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Pressure mounts on Houston power company to quickly restore service as city sweats after Beryl

Volunteers help to hand out ice and supplies at Acres Homes cooling center in Houston, Wednesday, July 10, 2024. After Hurricane Beryl slammed into Texas, knocking out power to nearly 3 million homes and businesses. (AP Photo/Maria Lysaker)

HOUSTON (AP) — Pressure mounted Wednesday on Houston’s power utility as millions of residents still had no electricity nearly three days after Hurricane Beryl made landfall, stoking questions over how a city that is all too familiar with destructive weather was unable to better withstand a Category 1 storm.

With frustration growing as Houston residents spent another sweltering day in search for places to cool off, fuel up and grab a bite to eat, a CenterPoint Energy executive faced a barrage from city leaders who wanted to know why it was taking so long to get the lights back on again. Mayor John Whitmire bluntly called on the utility to do a better job.

“That’s the consensus of Houstonians. That’s mine,” Whitmire said.

Late Wednesday, CenterPoint Energy said it had “restored more than 1 million of the 2.26 million customers impacted by Hurricane Beryl in the first 55 hours of its restoration efforts, and continues to focus on restoring customers without power.”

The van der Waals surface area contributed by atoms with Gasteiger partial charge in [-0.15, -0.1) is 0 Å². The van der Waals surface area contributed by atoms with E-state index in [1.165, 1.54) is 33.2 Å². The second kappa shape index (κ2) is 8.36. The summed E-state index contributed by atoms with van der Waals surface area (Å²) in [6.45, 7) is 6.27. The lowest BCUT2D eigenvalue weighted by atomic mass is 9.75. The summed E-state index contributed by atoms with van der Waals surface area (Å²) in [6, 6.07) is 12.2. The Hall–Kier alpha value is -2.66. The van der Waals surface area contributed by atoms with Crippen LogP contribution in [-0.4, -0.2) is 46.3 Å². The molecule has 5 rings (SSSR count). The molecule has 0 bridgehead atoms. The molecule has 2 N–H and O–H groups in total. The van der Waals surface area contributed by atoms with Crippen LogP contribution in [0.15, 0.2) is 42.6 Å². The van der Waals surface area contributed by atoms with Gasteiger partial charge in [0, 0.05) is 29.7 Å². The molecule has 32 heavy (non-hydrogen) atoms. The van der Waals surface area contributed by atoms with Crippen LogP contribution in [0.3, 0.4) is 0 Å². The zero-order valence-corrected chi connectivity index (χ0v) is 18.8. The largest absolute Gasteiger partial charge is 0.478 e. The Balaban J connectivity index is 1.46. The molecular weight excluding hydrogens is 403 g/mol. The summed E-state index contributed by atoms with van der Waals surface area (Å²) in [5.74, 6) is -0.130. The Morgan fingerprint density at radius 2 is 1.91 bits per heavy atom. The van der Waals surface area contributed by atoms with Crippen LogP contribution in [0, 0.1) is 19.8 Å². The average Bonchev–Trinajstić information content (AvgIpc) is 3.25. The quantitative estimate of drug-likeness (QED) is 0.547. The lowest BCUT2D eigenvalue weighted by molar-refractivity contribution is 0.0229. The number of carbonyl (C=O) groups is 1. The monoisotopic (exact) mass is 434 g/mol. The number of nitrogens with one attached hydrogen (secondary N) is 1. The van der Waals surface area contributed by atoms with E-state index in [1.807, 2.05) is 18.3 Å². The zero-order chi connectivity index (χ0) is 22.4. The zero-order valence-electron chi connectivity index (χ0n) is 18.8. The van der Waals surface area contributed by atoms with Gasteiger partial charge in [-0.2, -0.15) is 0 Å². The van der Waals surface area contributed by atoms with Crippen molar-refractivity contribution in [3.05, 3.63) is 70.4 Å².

“Based on its continued progress, the company expects to have an additional 400,000 customers restored by the end of the day on Friday, July 12 and an additional 350,000 customers restored by the end of the day on Sunday, July 14,” the utility's statement said.

Beryl came ashore as a Category 1 hurricane, the weakest type, but has has been blamed for at least seven U.S. deaths — one in Louisiana and six in Texas. Earlier, 11 died in the Caribbean.

The storm's lingering impact for many in Texas, however, was the wallop to the power supply that left much of the nation's fourth-largest city sweltering days later in hot and humid conditions that the National Weather Service deemed potentially dangerous.

“Maybe they thought it wasn't going to be so bad, but it's had a tremendous effect. They needed to be better prepared,” construction worker Carlos Rodriguez, 39, said as he gathered apples, oranges and ready-to-eat meal packs at a food distribution center. His family, with two daughters ages 3 and 7, was struggling, he said.

“We have no power, we're going to bed late and I’m using a fan made out of a piece of cardboard to give my kids some relief,” Rodriguez said.

Hospitals were sending patients who could not be released to homes with no power to a sports and event complex where an area was set up to hold as many as 250 people. As of late Wednesday afternoon, about 40 patients had arrived and about 70 to 75 others were on their way, Office of Emergency Management spokesman Brent Taylor said.